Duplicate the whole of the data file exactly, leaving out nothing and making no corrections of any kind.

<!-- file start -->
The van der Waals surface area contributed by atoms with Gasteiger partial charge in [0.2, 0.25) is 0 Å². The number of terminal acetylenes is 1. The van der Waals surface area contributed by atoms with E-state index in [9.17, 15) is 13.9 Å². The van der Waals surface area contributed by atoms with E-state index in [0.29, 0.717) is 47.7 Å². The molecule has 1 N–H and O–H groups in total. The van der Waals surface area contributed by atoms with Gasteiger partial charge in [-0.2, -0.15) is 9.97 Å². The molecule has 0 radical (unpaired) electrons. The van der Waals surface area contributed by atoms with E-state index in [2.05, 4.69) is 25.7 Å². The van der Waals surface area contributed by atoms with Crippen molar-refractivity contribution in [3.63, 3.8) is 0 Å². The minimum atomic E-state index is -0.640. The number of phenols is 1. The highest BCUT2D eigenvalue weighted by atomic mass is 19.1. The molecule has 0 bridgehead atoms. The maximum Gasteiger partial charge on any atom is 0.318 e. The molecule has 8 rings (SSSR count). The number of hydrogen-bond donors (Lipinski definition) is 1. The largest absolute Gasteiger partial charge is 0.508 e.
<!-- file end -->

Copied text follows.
The van der Waals surface area contributed by atoms with Gasteiger partial charge in [0.2, 0.25) is 0 Å². The number of terminal acetylenes is 1. The van der Waals surface area contributed by atoms with E-state index in [9.17, 15) is 13.9 Å². The van der Waals surface area contributed by atoms with E-state index in [0.29, 0.717) is 47.7 Å². The molecule has 1 N–H and O–H groups in total. The van der Waals surface area contributed by atoms with Gasteiger partial charge in [-0.2, -0.15) is 9.97 Å². The molecule has 0 radical (unpaired) electrons. The van der Waals surface area contributed by atoms with E-state index in [2.05, 4.69) is 25.7 Å². The van der Waals surface area contributed by atoms with Crippen molar-refractivity contribution in [3.63, 3.8) is 0 Å². The minimum atomic E-state index is -0.640. The number of phenols is 1. The highest BCUT2D eigenvalue weighted by atomic mass is 19.1. The molecule has 0 bridgehead atoms. The maximum Gasteiger partial charge on any atom is 0.318 e. The molecule has 8 rings (SSSR count). The number of hydrogen-bond donors (Lipinski definition) is 1. The largest absolute Gasteiger partial charge is 0.508 e.